Timelapse sequences when edited correctly can add massive production value to your video project. Now, before you go barreling into shooting a scene with your camera of choice, in this instance I use default settings of a GoProHero5, there are some guidelines you should be aware of. When shooting anything related to the speeding up, or slowing down, of time you need to base your planning on the frame rate of your project. Whilst there is some math involved in the planning it is not that taxing.
To put it simply with timelapse all you are looking to do is to change the space between the still frames of a video sequence in order to accomplish a specific look. If you’re looking to shoot at 30fps (frames per second) for example that means that as a standard we need to have 30 images taken over a course of time that when played back over the duration of one second result in us smart humans interpreting the presented scenes as motion. As a standard it means that each shot if shooting at 30fps requires a standard interval of 1/30th of a second. The shutter speed can not be lower than 1/30th in this standard scenario. Normally in standard video for 30fps we use a shutter speed of 1/60th of a second. This accounts for the both the interval of 1/30th of a second plus the image capture at 1/30th of a second.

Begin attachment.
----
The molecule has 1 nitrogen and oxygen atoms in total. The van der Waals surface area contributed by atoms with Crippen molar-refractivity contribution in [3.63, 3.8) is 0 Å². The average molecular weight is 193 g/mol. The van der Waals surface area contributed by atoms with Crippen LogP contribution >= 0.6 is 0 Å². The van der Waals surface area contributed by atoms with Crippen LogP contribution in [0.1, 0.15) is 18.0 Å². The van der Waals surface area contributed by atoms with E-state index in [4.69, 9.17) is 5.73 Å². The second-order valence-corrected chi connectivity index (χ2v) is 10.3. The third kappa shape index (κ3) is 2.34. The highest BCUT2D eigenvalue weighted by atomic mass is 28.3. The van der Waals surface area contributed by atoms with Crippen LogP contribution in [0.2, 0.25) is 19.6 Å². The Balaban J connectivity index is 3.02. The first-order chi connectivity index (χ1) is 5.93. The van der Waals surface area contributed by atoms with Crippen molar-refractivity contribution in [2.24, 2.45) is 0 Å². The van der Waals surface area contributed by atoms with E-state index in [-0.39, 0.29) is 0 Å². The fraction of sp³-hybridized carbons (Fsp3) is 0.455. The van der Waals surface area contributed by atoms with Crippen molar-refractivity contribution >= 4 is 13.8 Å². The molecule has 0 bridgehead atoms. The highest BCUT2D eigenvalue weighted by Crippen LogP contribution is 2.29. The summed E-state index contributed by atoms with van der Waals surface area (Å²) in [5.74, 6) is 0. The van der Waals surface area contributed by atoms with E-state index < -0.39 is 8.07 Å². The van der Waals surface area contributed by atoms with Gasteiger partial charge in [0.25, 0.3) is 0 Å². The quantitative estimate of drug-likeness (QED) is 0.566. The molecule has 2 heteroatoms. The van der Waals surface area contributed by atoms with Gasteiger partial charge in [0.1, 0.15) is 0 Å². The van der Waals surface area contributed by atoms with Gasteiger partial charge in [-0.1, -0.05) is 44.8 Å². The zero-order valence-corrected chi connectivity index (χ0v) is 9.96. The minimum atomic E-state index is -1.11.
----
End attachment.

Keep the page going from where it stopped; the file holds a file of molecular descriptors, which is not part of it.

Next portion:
With timelapse we simply look to increase that interval between the still frames so when we then reassemble and play the images back at 30fps the apparent speed of any motion in the image is amplified due to the increased interval between each frame taken. This then can be customised to deliver as dramatic or suave a feel as possible to the sequence depending on the subject matter and the message the sequence is looking to portray.
With the popularity these days of ‘Vlogging’ or Video Blogging it’s fair to say that YouTube creators are looking to make their projects as dynamic as possible. Timelapse allows that to happen even for the briefest of clips. If we do the quick math for a very brief clip, say a four second appearance. If we’re shooting timelapse at 30fps that means we need at least 120 images for that four second clip, 30(fps) x 4sec = 120 frames. Now if we decide to increase the interval to show speed we only need select a 1sec interval to accomplish that for great results. In effect this means that we need 120 images with a 1sec interval or 120 seconds to acquire sufficient still frames to create that sequence. So over a two minute shoot a creator can accomplish something that carries great dynamic value to their project as opposed to a standard video sequence.
OK so you have the stills, you hit your favourite spot and nailed hard part you’ve filmed your project but now need to compile your sequence. There are some softwares out there, in fact many to choose from. Some cameras even come with their own timelapse shooting and editing solution all wrapped into one. Some smart phone apps do this, some very well, most of them are a tad shoddy though, especially when looking for seamless results. To this end I use the only real editing option out there, one that is used by most of the serious timelapse shooters out there. Sit back and relax as I take you through the stages of a simple timelapse edit using the industry standard editing option LRTimelapse.